While I’m trying very hard to acclimate myself to the world of e-books, there are few things I find warmer and lovelier than an old-fashioned hard-copy book. I love the look. I love the feel. I even love the smell! And the more the pages yellow and become dog-eared, both signs of a book well-read and well-beloved, the more I tend to like them.
Old books make me happy.
Which is why I tend to use them all over my house as decoration. I have them on the desk by my bed…
…on top of my dresser….
…high on the bookshelf, (which is already books from floor to ceiling,)…
…and even in the bathroom! Though I have to confess these two aren’t real books, though I love them because they look like the real thing.
But then imagine my delight when I walked into a local library to find it had taken decorating with books to a whole new level! For autumn…
And for Christmas…
But this was my personal favorite:
We had snowball bushes when I was a kid and these remind me so much of those big, greenish-white balls of blooms we would have in the spring. When they dried, they were very similar in shape and color to these.
I started peppering the librarian with questions and she was quick to confess these ideas weren’t all her own. Naturally she had come across several book craft ideas in that ‘creative promised land’ we call Pinterest, but then she had built upon those ideas and made them uniquely her own. Which was exactly what I hoped to do! I asked for permission to snap some pictures and then could not wait to get the supplies I needed and get to work!
So how do you make your own Book Snowballs? Believe me, it’s not hard, though it is a little time-consuming. But I shared the project with my daughter and we had a ton of fun working on it together. And now both of us have beautiful creations made not from just any book, but from our favorite books, which makes them all the more beautiful in our eyes!
Flat end of a pencil or pen
A Tale of Two Cities is my favorite book ever, but my paperback copy was old and pretty ugly. Not to mention the fact the guy who wrote the lengthy afterword left me convinced he never actually read the book.
Now my only copy of my favorite book is gone, but I’ve been wanting a pretty hardback copy anyway. And my daughter already has a lovely set of hardback Jane Austen novels, so it wasn’t hard for her to sacrifice that awful paperback copy in the picture above.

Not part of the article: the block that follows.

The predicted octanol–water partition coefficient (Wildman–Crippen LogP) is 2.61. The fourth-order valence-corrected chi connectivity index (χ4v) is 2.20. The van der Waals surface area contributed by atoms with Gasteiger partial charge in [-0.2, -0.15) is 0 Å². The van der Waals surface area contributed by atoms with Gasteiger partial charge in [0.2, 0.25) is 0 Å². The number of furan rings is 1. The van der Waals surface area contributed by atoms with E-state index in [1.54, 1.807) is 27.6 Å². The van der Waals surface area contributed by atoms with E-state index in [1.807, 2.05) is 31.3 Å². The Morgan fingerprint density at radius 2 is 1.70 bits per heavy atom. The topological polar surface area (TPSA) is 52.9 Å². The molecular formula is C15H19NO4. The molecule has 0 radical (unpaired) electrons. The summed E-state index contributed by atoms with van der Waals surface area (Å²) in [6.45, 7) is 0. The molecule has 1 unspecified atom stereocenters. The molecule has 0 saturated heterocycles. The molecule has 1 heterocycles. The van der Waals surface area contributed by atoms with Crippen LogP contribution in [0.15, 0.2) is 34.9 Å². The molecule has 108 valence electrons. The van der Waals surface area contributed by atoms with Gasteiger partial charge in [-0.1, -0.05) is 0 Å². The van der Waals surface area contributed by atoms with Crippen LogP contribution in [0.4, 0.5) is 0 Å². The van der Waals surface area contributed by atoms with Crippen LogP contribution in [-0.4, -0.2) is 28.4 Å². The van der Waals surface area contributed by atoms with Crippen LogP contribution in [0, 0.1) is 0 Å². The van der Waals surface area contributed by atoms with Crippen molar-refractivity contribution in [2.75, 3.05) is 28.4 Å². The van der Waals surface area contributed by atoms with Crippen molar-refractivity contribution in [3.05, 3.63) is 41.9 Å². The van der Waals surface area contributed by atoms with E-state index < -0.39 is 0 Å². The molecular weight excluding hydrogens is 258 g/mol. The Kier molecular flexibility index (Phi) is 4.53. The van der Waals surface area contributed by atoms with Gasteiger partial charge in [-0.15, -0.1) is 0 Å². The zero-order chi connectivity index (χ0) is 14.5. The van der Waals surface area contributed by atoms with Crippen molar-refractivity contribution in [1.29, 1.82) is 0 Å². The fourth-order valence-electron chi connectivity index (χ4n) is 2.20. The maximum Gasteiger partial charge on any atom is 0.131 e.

Carefully tear pages from the binding, no more than 5 or 6 at a time to keep them as whole as possible. For your information, it took a 350 page book to make three snowballs. And while, yes, you can certainly use more than one book on a project, keep in mind that the colors of book pages can actually vary quite a bit from pure white to yellow to a weathered tan. Just make sure the pages of the books you use are similar in color.
Fire up your hot glue gun. Hope yours looks better than mine. I’ve had it close to 20 years and it looks like it, but it’s still working, so I can’t complain.
Fold one book circle over the flat end of a pen or pencil, press a bead of hot glue onto a styrofoam ball, and then press your “blossom” onto the glue. Hold it there just a few seconds to give the glue time to cool and voila!
|LOVE being able to read lines on my book snowballs that I recognize and love. “Recalled to life…” But if you’re using a book you aren’t familiar with, don’t worry: Nobody’s likely to see and be able to read anything much…|
Keep adding blossoms….
…And more blossoms….
…And more blossoms….
…Until your ball is completely covered, keeping in mind that the tighter you place your book blossoms, the fuller your snowball will look and the fewer gaps you’ll see up close.
Use thin dowel rods for “stems”, pushing them into your ball and then cutting them to whatever length suits your fancy. I actually had some wooden skewers on hand that worked perfectly because they’re sharpened on one end.
Arrange your snowballs in a vase or Mason jar. I filled mine with strips of burlap, but you could also use decorative stones, marbles, buttons, dried beans, or even sand.
But, then again, these snowballs are just as pretty without stems at all! My daughter loved the look of a single snowball on this Mason jar.
In her room she set her Pride and Prejudice snowball on the base of an overturned wine glass. She plans to add a couple more at different heights.
But these would also be lovely hanging from the ceiling. Just tie thread or fishing line around a stick pin and press it into you snowball, then suspend it from the ceiling with a thumbtack or a small hook.
And just so you know, the 5-inch ball took me just over 2 hours to complete and the 3-inch balls just over 1 hour apiece, so I didn’t do this all in one sitting. But it was a fun project to do with Polly Wolly, especially since we were turning our favorite books into something beautiful for our home.
I’m anxious to use the same concept to make an entire wreath. And I’d love to try using hymnbooks or sheet music. Or colored maps! And I may try making book snowball ornaments for the Christmas tree next year. When you’re decorating with something you truly love, the possibilities are endless.